A recent post on CapitolWeekly.net, a site that covers California politics considered the role of Birdee to be a great success in driving up voter numbers in Culver City’s most recent council race. It was a classic example of confirmation bias. We had this thing – we wanted the numbers to go up – and they did- so it must have been this thing.
Voter turnout was not about the bird.
Sadly, what drove people to the polls was a different kind of flyer; the remarkably nasty and personalized campaigning of people who felt that candidates who had received one particular endorsement were an actual threat to their actual way of life.
The official amount of pride in Birdee was a nice bit of public relations, a way for the city to make a very specific effort to solve the problem of low turnout. But, as quoted here in an earlier essay, what brings people to the polls are problems, and we are often blessed not to have many of a serious nature.
I recall a city council meeting some years ago when the question of allowing dogs in the public parks drew dozens and dozens of people to come and address the topic. I thought at the time – if this is our biggest issue, we are in very good shape.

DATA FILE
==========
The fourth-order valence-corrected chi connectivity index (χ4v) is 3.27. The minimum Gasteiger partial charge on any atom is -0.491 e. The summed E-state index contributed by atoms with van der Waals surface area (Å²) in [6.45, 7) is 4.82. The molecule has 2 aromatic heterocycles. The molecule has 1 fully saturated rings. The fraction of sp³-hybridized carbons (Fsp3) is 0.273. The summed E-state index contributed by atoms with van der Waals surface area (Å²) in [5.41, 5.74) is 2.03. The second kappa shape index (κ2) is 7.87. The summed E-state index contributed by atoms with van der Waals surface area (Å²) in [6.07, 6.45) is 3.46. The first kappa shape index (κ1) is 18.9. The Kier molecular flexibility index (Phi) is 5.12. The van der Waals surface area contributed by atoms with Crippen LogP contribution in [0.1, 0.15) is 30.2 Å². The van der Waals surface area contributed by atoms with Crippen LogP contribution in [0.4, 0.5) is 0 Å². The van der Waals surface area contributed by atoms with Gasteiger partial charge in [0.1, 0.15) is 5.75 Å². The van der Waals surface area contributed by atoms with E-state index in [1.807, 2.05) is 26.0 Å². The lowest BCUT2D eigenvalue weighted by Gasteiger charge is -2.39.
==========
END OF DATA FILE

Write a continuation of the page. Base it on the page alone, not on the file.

The good thing (more folks voting) was driven by the bad thing (people demonizing candidates) and now we have the ineffectual thing taking credit.
Physics joke – Scientists have recently discovered a source of one of the mysteries of the universe. It took a long time to read the clues, since unlike ‘dark matter’ and ‘anti-matter,’ the discovery of ‘doesn’t matter’ has almost no effect on the gravitational field surrounding it.
So it is with Birdee.
From Capitol Weekly – “Birdee was the brainchild of SeePolitical, a Los Angeles-based non-profit aimed educating voters and increasing election turnout. SeePolitical was founded in 2011 by Nate Kaplan, a Massachusetts native and longtime political staffer.
Kaplan partnered with Imaginary Forces, a Hollywood production studio responsible for the opening credits of Mad Men and many other iconic scenes and advertisements. Together they created SeePolitical’s 30, videos and animated shorts that explain ballot initiatives and encourage citizens to register and get out to the polls.”
The self congratulating success story doesn’t mention the 16- or was it 18? – candidate forums, the anonymous flyers, and the poison pen letters to the editor stopping just short of accusing council candidates of being in league with the devil.
When Culver City heads back to the polls for the next council race two years from now, “flipping the bird” won’t have anything to do with a cute cartoon. If we can’t treat each other with respect, we will have fewer candidates willing to do what it takes to run for office.
But, y’know, better voter turnout.
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